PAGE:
Of the 74 patients with abnormal ALT post-resistance, 27 (36%) belonged to the group that started adefovir within 3 mo of developing genotypic lamivudine resistance, indicating that abnormal ALT can occur soon after viral breakthrough.
For the 37 patients (33.3%) with normal ALT (ULN < 70 U/L) after lamivudine resistance, the mean (SD) follow-up was 11 + 22 mo from the development of lamivudine resistance until adefovir rescue, 24% had at least 6 mo of follow-up from the development of lamivudine resistance until adefovir rescue. However, if the new AASLD guidelines were utilized, only 13 males (ALT < 30 U/L) and 5 females (ALT < 19 U/L) would have fulfilled the criteria for persistently normal ALT.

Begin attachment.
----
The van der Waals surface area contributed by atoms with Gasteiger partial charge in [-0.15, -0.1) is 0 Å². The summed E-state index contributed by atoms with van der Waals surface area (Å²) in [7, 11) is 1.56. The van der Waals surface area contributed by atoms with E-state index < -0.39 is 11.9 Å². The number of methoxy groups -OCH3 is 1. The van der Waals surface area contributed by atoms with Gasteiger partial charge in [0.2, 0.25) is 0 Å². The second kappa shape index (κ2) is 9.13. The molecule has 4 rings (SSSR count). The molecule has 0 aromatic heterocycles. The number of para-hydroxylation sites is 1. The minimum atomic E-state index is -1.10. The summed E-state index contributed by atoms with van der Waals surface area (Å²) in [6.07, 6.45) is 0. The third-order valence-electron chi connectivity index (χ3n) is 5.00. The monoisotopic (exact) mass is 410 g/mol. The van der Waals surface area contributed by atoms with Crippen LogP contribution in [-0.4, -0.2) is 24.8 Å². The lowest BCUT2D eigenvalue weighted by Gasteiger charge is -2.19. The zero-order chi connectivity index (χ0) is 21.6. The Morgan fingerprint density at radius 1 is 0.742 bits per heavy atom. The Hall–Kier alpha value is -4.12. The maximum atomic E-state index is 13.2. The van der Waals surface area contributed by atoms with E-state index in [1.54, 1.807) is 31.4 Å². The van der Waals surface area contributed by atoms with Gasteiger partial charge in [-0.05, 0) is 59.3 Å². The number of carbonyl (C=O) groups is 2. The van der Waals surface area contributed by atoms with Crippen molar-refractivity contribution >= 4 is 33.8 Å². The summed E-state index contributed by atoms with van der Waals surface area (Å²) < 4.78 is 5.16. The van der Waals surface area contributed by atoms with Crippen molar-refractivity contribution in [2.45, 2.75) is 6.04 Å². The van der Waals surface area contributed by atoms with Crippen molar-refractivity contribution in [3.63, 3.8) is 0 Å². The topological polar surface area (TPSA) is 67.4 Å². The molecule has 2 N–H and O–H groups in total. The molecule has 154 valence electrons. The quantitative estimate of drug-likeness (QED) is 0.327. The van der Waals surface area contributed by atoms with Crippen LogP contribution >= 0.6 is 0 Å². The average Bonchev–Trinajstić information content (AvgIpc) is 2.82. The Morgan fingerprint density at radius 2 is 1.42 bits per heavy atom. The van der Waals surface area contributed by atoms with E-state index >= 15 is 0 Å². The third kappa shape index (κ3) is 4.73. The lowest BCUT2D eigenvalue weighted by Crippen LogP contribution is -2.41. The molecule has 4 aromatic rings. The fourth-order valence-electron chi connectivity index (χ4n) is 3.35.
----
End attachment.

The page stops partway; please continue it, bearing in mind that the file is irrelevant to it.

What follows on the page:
Of the patients with abnormal ALT (ULN < 70 U/L) [n = 74 (66.7%)] after the development of lamivudine resistance, 24 (21.6%) had ALT flares during lamivudine resistance. Of these 74 patients, 42 (57%) had persistently abnormal ALT, while 32 (43%) had transiently abnormal ALT during resistance. By univariate analysis, only baseline abnormal ALT was associated with abnormal ALT during resistance (P = 0.009). Gender (P = 0.111), race (P = 0.107), cirrhosis (P = 0.673), baseline HBeAg status (P = 1.00) and duration of lamivudine treatment (P = 0.42) were not associated with abnormal ALT during resistance by univariate analysis. Multivariate analysis showed that only abnormal ALT at baseline was associated with abnormal ALT during resistance (OR = 5.98, P = 0.003, 95% CI: 1.8-19.7). Gender, baseline HBV DNA, and baseline HBeAg status were not associated with abnormal ALT during resistance, by multivariate analysis. By univariate analysis, male gender was associated with ALT flares during resistance (P = 0.02). Race, age, baseline cirrhosis, albumin, ALT, AST, bilirubin, ALT flare at baseline and HBV DNA level were not associated with ALT flares during resistance. By multivariate analysis, only male gender was associated with ALT flares during resistance (OR = 8.9, P = 0.016, 95% CI: 1.5-53.3). Baseline ALT, abnormal ALT, and HBeAg status were not associated with ALT flares during resistance by multivariate analysis.